Page 23 - Jewish Book Annual Volume 4

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glorified in Hebrew literature were Daniel and his companions,
who, in order to remain faithful to Jewish law, braved the terrors
of the lions’ den and the horrors of the fiery furnace.
Leopold Zunz, “Father of the Science of Judaism” and the
first modern chronicler of Jewish suffering in the Middle Ages,
pointed out that many post-exilic Psalms are, in fact, “martyr-
ologies” in which the individual woe is suffused and identified
with the heroic martyrdom of the Jewish people as a whole.
Last, but not least, there is the
Scroll of Esther
, which is the
most perfect specimen of biblical “martyrology” with the accent
on the heroic element.
Among the apocryphical writings, the books of
and the
two books of the
exemplify Jewish heroic martyrdom
at its best. There is no need to recount the contents of these
early narratives of Jewish heroism, especially the stories recording
the bravery of the women —■Judith, who slew the enemy of her
people, and Hannah, “Mother of the Seven Sons,” who urged
them to die rather than become unfaithful to their religion.
Josephus, who witnessed the Roman assault on Judea and the
Second Destruction, is our chief source for the record of Jewish
heroic martyrdom at the hands of the Roman legions under Ves-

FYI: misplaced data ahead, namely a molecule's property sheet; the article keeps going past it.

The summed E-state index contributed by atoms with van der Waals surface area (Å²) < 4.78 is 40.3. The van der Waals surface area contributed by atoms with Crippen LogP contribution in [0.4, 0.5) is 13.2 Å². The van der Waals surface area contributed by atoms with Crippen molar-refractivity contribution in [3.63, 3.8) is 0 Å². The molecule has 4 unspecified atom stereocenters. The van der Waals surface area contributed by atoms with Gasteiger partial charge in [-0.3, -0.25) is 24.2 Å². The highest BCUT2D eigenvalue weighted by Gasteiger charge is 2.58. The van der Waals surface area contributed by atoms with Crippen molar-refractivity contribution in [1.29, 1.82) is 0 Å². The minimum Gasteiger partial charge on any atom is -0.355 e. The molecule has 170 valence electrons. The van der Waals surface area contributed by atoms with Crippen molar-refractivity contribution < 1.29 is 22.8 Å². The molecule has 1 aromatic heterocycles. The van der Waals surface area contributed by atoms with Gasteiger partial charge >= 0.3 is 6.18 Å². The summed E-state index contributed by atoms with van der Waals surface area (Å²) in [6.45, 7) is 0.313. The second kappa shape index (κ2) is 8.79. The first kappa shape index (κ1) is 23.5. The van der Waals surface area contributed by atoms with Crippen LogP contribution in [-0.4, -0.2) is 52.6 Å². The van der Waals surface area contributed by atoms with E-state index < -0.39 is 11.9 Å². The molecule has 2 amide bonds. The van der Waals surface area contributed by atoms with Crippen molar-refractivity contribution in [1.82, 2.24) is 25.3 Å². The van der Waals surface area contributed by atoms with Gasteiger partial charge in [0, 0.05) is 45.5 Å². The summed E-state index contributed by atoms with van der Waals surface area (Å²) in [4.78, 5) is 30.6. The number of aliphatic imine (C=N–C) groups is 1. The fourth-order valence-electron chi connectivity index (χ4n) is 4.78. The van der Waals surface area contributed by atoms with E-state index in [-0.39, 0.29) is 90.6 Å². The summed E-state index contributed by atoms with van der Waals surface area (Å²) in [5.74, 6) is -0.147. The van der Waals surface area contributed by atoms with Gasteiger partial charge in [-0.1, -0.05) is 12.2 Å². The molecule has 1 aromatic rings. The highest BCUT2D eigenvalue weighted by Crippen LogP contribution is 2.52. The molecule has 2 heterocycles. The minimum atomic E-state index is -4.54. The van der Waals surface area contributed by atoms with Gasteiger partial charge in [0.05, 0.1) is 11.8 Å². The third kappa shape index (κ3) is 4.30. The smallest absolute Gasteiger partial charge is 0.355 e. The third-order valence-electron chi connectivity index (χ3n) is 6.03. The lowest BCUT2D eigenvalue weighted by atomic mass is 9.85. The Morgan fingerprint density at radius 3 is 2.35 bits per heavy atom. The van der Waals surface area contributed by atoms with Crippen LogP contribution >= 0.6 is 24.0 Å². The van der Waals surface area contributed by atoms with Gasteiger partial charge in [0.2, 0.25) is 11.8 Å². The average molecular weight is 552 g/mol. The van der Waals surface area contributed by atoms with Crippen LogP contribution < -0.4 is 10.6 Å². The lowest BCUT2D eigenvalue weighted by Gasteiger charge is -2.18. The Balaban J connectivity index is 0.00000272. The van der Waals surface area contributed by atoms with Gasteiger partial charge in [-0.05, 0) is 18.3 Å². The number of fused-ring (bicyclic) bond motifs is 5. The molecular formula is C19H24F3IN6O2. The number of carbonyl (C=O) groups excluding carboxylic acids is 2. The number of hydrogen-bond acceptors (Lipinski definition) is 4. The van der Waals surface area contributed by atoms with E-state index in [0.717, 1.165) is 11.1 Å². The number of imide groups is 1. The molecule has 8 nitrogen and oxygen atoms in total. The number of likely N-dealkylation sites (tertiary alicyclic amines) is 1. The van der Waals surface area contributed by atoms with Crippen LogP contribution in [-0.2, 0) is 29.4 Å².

pasian and Titus. In his
History of the Jewish War
, Josephus
records numerous instances of the type of Jewish valor and courage
which have been unjustly subsumed under “Martyrdom” rather
than being assigned to a special rubric, “Heroism.” In his militant
Against Apion
, Josephus ventured a rather interesting
psychological theory of the cause of the Gentiles’ eagerness to
force the Jews to adopt their modes of worship. Writes Josephus:
“ I believe that our conquerors have subjected us to such torture-
some deaths not because they hated us so bitterly after having
defeated us, but rather out of their desire to witness the surprising
phenomenon that there are men who believe that no evil is greater
than to be compelled to do or to speak anything contrary to their
own laws.”
The Talmud and Midrashic literature contain numerous ac-
counts of Jewish heroic martyrdom, especially of the time of the
Hadrianic persecutions when the study of the Torah was pro.